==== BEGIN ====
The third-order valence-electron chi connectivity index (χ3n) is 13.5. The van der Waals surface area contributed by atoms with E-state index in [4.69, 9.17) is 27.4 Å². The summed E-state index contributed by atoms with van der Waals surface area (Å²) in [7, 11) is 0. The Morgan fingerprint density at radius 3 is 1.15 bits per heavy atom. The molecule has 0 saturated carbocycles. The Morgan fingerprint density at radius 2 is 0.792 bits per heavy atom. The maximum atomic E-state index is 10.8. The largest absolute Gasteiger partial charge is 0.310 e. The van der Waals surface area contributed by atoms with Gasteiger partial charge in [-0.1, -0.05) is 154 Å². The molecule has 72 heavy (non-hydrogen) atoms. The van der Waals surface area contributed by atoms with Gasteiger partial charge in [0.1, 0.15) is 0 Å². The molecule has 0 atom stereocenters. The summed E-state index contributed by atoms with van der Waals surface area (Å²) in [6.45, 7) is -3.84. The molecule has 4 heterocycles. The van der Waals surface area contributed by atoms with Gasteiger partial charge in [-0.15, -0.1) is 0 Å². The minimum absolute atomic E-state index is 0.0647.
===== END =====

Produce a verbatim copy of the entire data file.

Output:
The third-order valence-electron chi connectivity index (χ3n) is 13.5. The van der Waals surface area contributed by atoms with E-state index in [4.69, 9.17) is 27.4 Å². The summed E-state index contributed by atoms with van der Waals surface area (Å²) in [7, 11) is 0. The Morgan fingerprint density at radius 3 is 1.15 bits per heavy atom. The molecule has 0 saturated carbocycles. The Morgan fingerprint density at radius 2 is 0.792 bits per heavy atom. The maximum atomic E-state index is 10.8. The largest absolute Gasteiger partial charge is 0.310 e. The van der Waals surface area contributed by atoms with Gasteiger partial charge in [-0.1, -0.05) is 154 Å². The molecule has 72 heavy (non-hydrogen) atoms. The van der Waals surface area contributed by atoms with Gasteiger partial charge in [0.1, 0.15) is 0 Å². The molecule has 0 atom stereocenters. The summed E-state index contributed by atoms with van der Waals surface area (Å²) in [6.45, 7) is -3.84. The molecule has 4 heterocycles. The van der Waals surface area contributed by atoms with Gasteiger partial charge in [-0.15, -0.1) is 0 Å². The minimum absolute atomic E-state index is 0.0647.